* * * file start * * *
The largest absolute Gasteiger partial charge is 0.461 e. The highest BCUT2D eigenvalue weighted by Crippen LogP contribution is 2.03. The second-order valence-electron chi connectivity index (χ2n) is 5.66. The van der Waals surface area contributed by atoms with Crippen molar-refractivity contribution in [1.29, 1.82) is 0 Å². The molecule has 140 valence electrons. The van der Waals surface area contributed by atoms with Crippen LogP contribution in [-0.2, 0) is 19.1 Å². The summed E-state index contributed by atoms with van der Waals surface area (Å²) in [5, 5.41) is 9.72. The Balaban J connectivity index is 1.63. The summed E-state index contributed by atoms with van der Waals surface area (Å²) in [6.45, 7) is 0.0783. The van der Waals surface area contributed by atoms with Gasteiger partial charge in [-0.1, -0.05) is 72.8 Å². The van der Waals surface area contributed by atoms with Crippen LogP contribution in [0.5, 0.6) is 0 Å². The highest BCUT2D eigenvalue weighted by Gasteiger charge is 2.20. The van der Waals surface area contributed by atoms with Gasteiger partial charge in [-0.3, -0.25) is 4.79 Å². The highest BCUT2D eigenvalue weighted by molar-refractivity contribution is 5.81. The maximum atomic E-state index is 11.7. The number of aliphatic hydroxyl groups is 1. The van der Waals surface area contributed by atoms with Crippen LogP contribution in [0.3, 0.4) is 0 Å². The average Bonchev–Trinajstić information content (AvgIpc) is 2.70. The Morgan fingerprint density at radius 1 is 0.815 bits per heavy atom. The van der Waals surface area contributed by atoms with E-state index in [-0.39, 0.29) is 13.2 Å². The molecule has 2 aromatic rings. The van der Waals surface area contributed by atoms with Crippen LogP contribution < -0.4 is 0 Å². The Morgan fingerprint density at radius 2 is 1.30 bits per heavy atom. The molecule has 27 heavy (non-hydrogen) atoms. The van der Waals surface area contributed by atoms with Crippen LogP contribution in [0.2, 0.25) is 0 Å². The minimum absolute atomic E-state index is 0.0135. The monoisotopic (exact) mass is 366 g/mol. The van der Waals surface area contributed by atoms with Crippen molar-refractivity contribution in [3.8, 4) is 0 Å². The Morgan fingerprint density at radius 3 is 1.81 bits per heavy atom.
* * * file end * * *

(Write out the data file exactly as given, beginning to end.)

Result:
The largest absolute Gasteiger partial charge is 0.461 e. The highest BCUT2D eigenvalue weighted by Crippen LogP contribution is 2.03. The second-order valence-electron chi connectivity index (χ2n) is 5.66. The van der Waals surface area contributed by atoms with Crippen molar-refractivity contribution in [1.29, 1.82) is 0 Å². The molecule has 140 valence electrons. The van der Waals surface area contributed by atoms with Crippen LogP contribution in [-0.2, 0) is 19.1 Å². The summed E-state index contributed by atoms with van der Waals surface area (Å²) in [5, 5.41) is 9.72. The Balaban J connectivity index is 1.63. The summed E-state index contributed by atoms with van der Waals surface area (Å²) in [6.45, 7) is 0.0783. The van der Waals surface area contributed by atoms with Gasteiger partial charge in [-0.1, -0.05) is 72.8 Å². The van der Waals surface area contributed by atoms with Crippen LogP contribution in [0.5, 0.6) is 0 Å². The highest BCUT2D eigenvalue weighted by Gasteiger charge is 2.20. The van der Waals surface area contributed by atoms with Gasteiger partial charge in [-0.3, -0.25) is 4.79 Å². The highest BCUT2D eigenvalue weighted by molar-refractivity contribution is 5.81. The maximum atomic E-state index is 11.7. The number of aliphatic hydroxyl groups is 1. The van der Waals surface area contributed by atoms with Crippen LogP contribution in [0.3, 0.4) is 0 Å². The average Bonchev–Trinajstić information content (AvgIpc) is 2.70. The Morgan fingerprint density at radius 1 is 0.815 bits per heavy atom. The van der Waals surface area contributed by atoms with E-state index in [-0.39, 0.29) is 13.2 Å². The molecule has 2 aromatic rings. The van der Waals surface area contributed by atoms with Crippen LogP contribution < -0.4 is 0 Å². The Morgan fingerprint density at radius 2 is 1.30 bits per heavy atom. The molecule has 27 heavy (non-hydrogen) atoms. The van der Waals surface area contributed by atoms with Crippen LogP contribution in [0.2, 0.25) is 0 Å². The minimum absolute atomic E-state index is 0.0135. The monoisotopic (exact) mass is 366 g/mol. The van der Waals surface area contributed by atoms with Crippen molar-refractivity contribution in [3.8, 4) is 0 Å². The Morgan fingerprint density at radius 3 is 1.81 bits per heavy atom.